Researchers from UC Santa Barbara report the discovery of a novel function for WDR5, a protein known for its critical role in gene expression. In cells, WDR5 is a subunit of a five-protein complex. Mutations in members of this complex can result in childhood leukemia and other disorders affecting numerous organ systems in the body. The UCSB team worked with WDR5 in cultured human cell lines. “We found that when two cells divide, WDR5 is localized to a very interesting cellular structure called the midbody,” said Jeff Bailey, a graduate student in UCSB's department of molecular, cellular, and developmental biology (MCDB). “In the past, although associated with cell division, the midbody was considered 'junk,' but that has changed in the last decade. Now the midbody is believed to be important during stem cell differentiation.”

Baily was the lead author of the study (“WD Repeat-containing Protein 5 (WDR5) Localizes to the Midbody and Regulates Abscission”) published in the Journal of Biological Chemistry.

When a stem cell divides to produce a differentiated type of cell like a skin cell or a neuron, stem cells retain the midbody while differentiated cells do not. “This suggests that the midbody has important functions,” Bailey explained. “Also, when the midbody isn't cut correctly, the cells can re-fuse, creating one cell with two nuclei. This is thought to be part of what happens when a tumor forms.”

Conducted in the laboratory of MCDB associate professor Zach Ma, Ph.D., this new work involved the fusion of WDR5 to a green fluorescent protein molecule called EGFP. Although dense material within the midbody thwarts conventional methods of protein detection, the fluorescence of EGFP tethered to WDR5 revealed its location during cell division, or cytokinesis.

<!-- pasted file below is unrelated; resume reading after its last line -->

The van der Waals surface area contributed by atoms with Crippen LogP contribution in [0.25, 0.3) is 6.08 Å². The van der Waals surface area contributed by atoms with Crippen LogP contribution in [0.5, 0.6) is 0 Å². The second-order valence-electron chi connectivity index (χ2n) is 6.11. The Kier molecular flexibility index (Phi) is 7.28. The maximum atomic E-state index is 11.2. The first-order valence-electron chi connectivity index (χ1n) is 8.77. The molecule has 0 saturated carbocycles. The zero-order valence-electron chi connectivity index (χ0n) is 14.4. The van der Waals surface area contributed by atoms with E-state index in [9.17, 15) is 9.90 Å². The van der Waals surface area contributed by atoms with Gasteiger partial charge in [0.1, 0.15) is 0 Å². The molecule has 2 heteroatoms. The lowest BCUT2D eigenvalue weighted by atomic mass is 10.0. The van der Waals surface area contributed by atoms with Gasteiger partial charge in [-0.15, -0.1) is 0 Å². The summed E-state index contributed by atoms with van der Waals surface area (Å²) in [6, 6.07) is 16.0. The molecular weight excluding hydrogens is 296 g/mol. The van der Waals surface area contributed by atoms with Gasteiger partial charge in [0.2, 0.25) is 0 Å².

The researchers were surprised to find WDR5 in a part of the midbody called the dark zone. “It was very unexpected,” Bailey said. “The presence of WDR5 outside the cell nucleus gave us a clue about its function, which we tested,” added Dr. Ma.

The scientists found that not only did the protein localize in the midbody, it also contributed to abscission, the separation of two daughter cells at the completion of cytokinesis. In addition, WDR5 promotes the disassembly of midbody microtubules, the major structural components of the midbody that must be cleared before abscission can occur.

When the investigators artificially reduced the amount of WDR5 in cells, cytokinesis was substantially delayed and more cells failed to divide properly. “When histology is performed on a tumor, pathologists look for cells that have two nuclei,” Bailey explained. “This can indicate that cells within the tumor are failing to properly finish cytokinesis.”

Because a single protein can perform several distinct functions according to its location within a cell, it can be challenging to study one function without disrupting the others. Guided by previous structural studies, however, the UCSB team identified surfaces of the WDR5 “doughnut” that may be specific to its role in cell division.

“We have shed some light on the role of WDR5 in cytokinesis,” noted Dr. Ma, “which may in turn help us better understand the diverse array of physiological as well as pathological events related to malfunction of these proteins in the process of cell division,” as, for example, in the case of cancer.